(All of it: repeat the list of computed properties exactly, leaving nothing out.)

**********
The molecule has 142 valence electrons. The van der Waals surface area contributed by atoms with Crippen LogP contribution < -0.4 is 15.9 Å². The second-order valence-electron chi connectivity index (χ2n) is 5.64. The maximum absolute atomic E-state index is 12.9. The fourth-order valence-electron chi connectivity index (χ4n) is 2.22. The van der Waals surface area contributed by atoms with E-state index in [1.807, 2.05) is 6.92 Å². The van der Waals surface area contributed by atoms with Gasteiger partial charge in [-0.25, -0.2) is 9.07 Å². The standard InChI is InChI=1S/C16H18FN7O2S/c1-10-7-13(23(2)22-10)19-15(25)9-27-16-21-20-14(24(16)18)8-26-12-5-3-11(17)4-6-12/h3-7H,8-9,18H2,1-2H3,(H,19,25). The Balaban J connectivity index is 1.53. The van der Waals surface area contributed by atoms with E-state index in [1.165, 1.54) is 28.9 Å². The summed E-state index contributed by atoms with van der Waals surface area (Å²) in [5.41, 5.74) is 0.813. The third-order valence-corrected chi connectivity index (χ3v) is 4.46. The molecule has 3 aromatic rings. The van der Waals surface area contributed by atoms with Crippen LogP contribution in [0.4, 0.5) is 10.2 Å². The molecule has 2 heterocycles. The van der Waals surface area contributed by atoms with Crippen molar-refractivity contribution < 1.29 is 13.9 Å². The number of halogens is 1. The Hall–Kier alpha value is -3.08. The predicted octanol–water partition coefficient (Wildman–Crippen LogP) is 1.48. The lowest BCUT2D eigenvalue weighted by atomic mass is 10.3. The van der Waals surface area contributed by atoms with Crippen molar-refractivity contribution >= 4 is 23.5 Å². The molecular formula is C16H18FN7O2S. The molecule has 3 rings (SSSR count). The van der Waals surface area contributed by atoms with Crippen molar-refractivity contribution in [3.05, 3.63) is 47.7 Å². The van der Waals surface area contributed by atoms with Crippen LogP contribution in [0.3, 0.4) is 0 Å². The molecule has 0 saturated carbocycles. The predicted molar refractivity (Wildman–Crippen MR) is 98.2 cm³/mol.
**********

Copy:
The molecule has 142 valence electrons. The van der Waals surface area contributed by atoms with Crippen LogP contribution < -0.4 is 15.9 Å². The second-order valence-electron chi connectivity index (χ2n) is 5.64. The maximum absolute atomic E-state index is 12.9. The fourth-order valence-electron chi connectivity index (χ4n) is 2.22. The van der Waals surface area contributed by atoms with E-state index in [1.807, 2.05) is 6.92 Å². The van der Waals surface area contributed by atoms with Gasteiger partial charge in [-0.25, -0.2) is 9.07 Å². The standard InChI is InChI=1S/C16H18FN7O2S/c1-10-7-13(23(2)22-10)19-15(25)9-27-16-21-20-14(24(16)18)8-26-12-5-3-11(17)4-6-12/h3-7H,8-9,18H2,1-2H3,(H,19,25). The Balaban J connectivity index is 1.53. The van der Waals surface area contributed by atoms with E-state index in [1.165, 1.54) is 28.9 Å². The summed E-state index contributed by atoms with van der Waals surface area (Å²) in [5.41, 5.74) is 0.813. The third-order valence-corrected chi connectivity index (χ3v) is 4.46. The molecule has 3 aromatic rings. The van der Waals surface area contributed by atoms with Crippen LogP contribution in [0.4, 0.5) is 10.2 Å². The molecule has 2 heterocycles. The van der Waals surface area contributed by atoms with Crippen molar-refractivity contribution < 1.29 is 13.9 Å². The number of halogens is 1. The Hall–Kier alpha value is -3.08. The predicted octanol–water partition coefficient (Wildman–Crippen LogP) is 1.48. The lowest BCUT2D eigenvalue weighted by atomic mass is 10.3. The van der Waals surface area contributed by atoms with Crippen molar-refractivity contribution >= 4 is 23.5 Å². The molecular formula is C16H18FN7O2S. The molecule has 3 rings (SSSR count). The van der Waals surface area contributed by atoms with Crippen molar-refractivity contribution in [3.05, 3.63) is 47.7 Å². The van der Waals surface area contributed by atoms with Crippen LogP contribution in [0.3, 0.4) is 0 Å². The molecule has 0 saturated carbocycles. The predicted molar refractivity (Wildman–Crippen MR) is 98.2 cm³/mol.